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Ferric ferrocyanide

Ferric ferrocyanide is a ferric hexacyanoferrate pigment used in externally applied drugs including those intended for use in the area of the eye. The FDA indicates that this dye may be safely used in amounts consistent with good manufacturing practices. Restrictions include:

Lead - not more than 20 parts per million

Arsenic - not more than 3 parts per million

Nickel - not more than 200 parts per million

Cobalt - not more than 200 parts per million

Mercury - not more than 1 part per million

LEAD

Lead is a heavy, soft bluish-gray metal that naturally occurs in the rock and soil of the earth's crust. Lead and lead compounds are reasonably anticipated to be a human carcinogen in the Twelfth Report on Carcinogens published by the National Toxicology Program. Short-term exposure of lead in cosmetics can cause eye irritation.

ARSENIC

Arsenic is a silver-gray or white-metallic element that occurs naturally in the earth's crust. Arsenic is also listed as a human carcinogen in the Twelfth Report on Carcinogens. Short-term exposure of arsenic in cosmetics can cause skin warts and red or swollen skin.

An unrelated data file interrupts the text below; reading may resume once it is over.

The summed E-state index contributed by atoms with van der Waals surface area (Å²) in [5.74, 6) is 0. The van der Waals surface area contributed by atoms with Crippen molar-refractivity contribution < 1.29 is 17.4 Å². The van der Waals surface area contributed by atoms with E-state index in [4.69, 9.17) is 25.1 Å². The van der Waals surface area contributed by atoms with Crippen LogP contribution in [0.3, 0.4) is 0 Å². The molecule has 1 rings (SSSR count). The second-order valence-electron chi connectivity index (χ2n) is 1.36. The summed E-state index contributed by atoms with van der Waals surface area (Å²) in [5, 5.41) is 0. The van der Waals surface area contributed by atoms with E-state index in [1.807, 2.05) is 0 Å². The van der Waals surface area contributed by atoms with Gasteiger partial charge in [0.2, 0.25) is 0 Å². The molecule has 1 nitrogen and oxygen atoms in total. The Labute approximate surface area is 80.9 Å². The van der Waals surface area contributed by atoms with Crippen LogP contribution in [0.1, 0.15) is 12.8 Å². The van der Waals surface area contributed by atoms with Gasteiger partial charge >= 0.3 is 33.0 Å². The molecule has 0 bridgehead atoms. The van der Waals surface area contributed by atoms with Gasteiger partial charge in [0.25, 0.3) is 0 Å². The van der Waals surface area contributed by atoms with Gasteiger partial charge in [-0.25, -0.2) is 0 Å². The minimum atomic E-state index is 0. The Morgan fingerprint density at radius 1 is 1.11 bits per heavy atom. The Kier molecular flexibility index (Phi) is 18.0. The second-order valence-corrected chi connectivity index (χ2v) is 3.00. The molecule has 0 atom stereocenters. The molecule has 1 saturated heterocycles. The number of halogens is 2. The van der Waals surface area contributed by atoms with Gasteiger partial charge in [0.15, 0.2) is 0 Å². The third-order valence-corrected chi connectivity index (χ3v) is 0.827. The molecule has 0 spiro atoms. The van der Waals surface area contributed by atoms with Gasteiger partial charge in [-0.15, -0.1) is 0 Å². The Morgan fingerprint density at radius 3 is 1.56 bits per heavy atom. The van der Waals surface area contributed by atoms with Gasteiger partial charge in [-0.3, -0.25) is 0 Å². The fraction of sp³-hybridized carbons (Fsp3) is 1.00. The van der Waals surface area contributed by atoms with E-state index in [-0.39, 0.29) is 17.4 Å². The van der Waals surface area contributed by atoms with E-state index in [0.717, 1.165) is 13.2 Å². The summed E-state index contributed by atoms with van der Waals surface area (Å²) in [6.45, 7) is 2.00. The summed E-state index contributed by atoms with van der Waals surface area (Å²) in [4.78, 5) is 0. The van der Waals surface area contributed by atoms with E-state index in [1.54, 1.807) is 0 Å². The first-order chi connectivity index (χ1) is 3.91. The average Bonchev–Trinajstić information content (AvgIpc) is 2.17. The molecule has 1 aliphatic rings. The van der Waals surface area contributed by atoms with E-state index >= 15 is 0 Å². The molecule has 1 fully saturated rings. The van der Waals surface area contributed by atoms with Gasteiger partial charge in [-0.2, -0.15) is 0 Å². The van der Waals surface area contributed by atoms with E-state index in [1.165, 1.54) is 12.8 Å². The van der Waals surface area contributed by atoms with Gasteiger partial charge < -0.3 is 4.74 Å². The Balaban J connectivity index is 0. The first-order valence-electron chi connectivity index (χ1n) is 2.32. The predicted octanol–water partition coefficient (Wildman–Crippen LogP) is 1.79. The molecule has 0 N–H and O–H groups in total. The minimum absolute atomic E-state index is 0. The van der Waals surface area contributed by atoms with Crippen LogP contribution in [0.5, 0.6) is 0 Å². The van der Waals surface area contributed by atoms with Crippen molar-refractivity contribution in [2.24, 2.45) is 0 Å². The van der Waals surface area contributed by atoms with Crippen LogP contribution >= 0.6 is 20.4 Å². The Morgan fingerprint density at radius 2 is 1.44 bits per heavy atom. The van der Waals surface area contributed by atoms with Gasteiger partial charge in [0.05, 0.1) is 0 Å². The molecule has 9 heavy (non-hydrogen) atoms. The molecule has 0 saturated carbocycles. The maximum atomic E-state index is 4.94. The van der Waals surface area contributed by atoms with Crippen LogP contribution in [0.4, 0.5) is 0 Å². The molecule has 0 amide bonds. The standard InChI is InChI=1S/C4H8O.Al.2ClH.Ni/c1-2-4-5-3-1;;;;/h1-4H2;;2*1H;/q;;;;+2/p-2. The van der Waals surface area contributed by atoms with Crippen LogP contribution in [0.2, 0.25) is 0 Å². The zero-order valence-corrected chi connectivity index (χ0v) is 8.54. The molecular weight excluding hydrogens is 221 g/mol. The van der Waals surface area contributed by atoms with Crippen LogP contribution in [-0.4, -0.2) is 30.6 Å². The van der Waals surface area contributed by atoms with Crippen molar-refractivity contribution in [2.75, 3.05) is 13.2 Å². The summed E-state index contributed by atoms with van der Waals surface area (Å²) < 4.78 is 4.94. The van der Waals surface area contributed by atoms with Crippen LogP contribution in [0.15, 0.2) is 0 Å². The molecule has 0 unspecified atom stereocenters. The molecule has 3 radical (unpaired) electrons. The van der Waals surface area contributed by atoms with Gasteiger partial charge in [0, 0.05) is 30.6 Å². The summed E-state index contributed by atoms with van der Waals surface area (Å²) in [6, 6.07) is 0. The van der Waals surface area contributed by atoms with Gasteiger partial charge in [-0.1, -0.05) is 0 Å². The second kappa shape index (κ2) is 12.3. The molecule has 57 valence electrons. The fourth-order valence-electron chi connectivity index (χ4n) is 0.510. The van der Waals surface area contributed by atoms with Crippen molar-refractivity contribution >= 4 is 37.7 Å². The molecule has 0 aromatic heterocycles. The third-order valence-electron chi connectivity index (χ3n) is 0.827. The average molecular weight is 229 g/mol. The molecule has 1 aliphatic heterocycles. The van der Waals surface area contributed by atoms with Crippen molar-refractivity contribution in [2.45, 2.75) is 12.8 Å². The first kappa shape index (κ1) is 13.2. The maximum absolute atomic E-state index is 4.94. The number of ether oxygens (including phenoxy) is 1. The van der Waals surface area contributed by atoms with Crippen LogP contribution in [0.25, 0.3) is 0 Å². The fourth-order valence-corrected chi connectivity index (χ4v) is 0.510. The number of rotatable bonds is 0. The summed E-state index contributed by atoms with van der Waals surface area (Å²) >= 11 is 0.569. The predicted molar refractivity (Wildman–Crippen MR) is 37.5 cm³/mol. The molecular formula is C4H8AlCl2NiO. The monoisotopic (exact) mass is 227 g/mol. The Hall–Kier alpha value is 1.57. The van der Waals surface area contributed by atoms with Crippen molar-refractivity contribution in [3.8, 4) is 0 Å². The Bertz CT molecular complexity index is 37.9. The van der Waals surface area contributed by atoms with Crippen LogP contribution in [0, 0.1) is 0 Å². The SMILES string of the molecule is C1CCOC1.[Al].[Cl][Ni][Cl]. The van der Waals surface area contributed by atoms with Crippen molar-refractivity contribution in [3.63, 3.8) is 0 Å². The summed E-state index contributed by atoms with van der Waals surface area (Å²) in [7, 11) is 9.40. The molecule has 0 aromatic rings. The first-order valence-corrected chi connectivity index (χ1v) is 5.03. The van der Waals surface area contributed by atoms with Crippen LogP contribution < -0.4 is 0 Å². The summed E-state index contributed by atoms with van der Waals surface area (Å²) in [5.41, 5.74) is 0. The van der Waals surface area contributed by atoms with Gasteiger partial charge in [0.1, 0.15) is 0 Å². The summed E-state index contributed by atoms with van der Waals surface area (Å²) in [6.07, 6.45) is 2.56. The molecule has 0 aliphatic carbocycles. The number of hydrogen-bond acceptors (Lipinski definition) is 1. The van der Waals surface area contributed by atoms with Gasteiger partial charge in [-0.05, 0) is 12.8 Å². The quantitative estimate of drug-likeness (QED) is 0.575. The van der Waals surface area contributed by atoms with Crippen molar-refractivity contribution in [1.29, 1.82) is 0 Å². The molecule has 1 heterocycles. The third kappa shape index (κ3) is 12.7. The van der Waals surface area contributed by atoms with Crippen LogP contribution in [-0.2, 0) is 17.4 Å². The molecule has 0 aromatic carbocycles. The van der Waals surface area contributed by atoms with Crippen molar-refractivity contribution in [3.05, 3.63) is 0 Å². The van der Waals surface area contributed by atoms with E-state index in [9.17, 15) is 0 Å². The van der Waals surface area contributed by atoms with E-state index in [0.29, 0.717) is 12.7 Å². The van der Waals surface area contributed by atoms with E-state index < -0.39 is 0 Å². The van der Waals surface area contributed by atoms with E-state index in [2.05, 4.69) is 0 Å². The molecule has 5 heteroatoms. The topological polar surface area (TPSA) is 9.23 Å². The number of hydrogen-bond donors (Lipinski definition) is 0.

MERCURY

Mercury is a metal that occurs naturally in the environment. Short-term exposure may cause skin rash and irritation of the eyes.

 

SOURCES:

Food and Drug Administration. (2011, April). Sec. 73.1299 Ferric ferrocyanide. Code of Federal Regulations, 21 (1). Abstract retrieved from Food and Drug Administration Department of Health and Human Services database. (Cite No: 21CFR73.1299).

Tox Town. (2012, March). Arsenic. U.S. National Library of Medicine. Retrieved from http://toxtown.nlm.nih.gov/text_version/chemicals.php?id=3

Tox Town. (2012, January). Lead. U.S. National Library of Medicine. Retrieved from http://toxtown.nlm.nih.gov/text_version/chemicals.php?id=16

Tox Town. (2012, January). Mercury.U.S. National Library of Medicine. Retrieved from http://toxtown.nlm.nih.gov/text_version/chemicals.php?id=17